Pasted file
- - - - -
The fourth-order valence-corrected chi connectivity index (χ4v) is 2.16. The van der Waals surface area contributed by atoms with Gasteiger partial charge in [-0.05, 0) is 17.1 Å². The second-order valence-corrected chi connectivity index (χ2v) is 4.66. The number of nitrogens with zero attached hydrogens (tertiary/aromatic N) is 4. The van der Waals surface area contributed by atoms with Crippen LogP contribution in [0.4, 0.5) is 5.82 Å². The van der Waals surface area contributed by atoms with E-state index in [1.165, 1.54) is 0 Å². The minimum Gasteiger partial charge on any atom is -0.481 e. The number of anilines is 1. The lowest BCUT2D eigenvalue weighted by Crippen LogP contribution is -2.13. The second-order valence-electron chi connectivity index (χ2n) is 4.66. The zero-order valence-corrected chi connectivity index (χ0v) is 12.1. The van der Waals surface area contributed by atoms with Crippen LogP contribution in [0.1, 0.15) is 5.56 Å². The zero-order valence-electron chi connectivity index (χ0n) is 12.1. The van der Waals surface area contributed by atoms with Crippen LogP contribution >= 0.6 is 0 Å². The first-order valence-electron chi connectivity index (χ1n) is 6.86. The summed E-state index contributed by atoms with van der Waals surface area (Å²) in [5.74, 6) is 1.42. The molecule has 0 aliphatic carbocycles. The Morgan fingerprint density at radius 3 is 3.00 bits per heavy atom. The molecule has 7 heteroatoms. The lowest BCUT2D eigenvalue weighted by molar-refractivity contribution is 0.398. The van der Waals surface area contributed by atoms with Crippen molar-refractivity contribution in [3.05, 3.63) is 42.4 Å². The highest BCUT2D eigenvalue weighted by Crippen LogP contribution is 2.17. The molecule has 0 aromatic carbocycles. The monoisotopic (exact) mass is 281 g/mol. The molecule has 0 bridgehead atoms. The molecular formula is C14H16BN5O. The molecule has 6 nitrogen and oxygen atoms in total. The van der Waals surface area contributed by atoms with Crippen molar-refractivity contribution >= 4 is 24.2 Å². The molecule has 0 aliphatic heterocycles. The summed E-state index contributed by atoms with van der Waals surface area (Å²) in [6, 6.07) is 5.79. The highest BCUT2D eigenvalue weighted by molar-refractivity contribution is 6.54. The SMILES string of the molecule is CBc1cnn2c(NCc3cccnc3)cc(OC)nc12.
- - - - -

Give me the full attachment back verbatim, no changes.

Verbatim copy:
The fourth-order valence-corrected chi connectivity index (χ4v) is 2.16. The van der Waals surface area contributed by atoms with Gasteiger partial charge in [-0.05, 0) is 17.1 Å². The second-order valence-corrected chi connectivity index (χ2v) is 4.66. The number of nitrogens with zero attached hydrogens (tertiary/aromatic N) is 4. The van der Waals surface area contributed by atoms with Crippen LogP contribution in [0.4, 0.5) is 5.82 Å². The van der Waals surface area contributed by atoms with E-state index in [1.165, 1.54) is 0 Å². The minimum Gasteiger partial charge on any atom is -0.481 e. The number of anilines is 1. The lowest BCUT2D eigenvalue weighted by Crippen LogP contribution is -2.13. The second-order valence-electron chi connectivity index (χ2n) is 4.66. The zero-order valence-corrected chi connectivity index (χ0v) is 12.1. The van der Waals surface area contributed by atoms with Crippen LogP contribution in [0.1, 0.15) is 5.56 Å². The zero-order valence-electron chi connectivity index (χ0n) is 12.1. The van der Waals surface area contributed by atoms with Crippen LogP contribution >= 0.6 is 0 Å². The first-order valence-electron chi connectivity index (χ1n) is 6.86. The summed E-state index contributed by atoms with van der Waals surface area (Å²) in [5.74, 6) is 1.42. The molecule has 0 aliphatic carbocycles. The Morgan fingerprint density at radius 3 is 3.00 bits per heavy atom. The molecule has 7 heteroatoms. The lowest BCUT2D eigenvalue weighted by molar-refractivity contribution is 0.398. The van der Waals surface area contributed by atoms with Crippen molar-refractivity contribution in [3.05, 3.63) is 42.4 Å². The highest BCUT2D eigenvalue weighted by Crippen LogP contribution is 2.17. The molecule has 0 aromatic carbocycles. The monoisotopic (exact) mass is 281 g/mol. The molecule has 0 bridgehead atoms. The molecular formula is C14H16BN5O. The molecule has 6 nitrogen and oxygen atoms in total. The van der Waals surface area contributed by atoms with Crippen molar-refractivity contribution >= 4 is 24.2 Å². The molecule has 0 aliphatic heterocycles. The summed E-state index contributed by atoms with van der Waals surface area (Å²) in [6, 6.07) is 5.79. The highest BCUT2D eigenvalue weighted by molar-refractivity contribution is 6.54. The SMILES string of the molecule is CBc1cnn2c(NCc3cccnc3)cc(OC)nc12.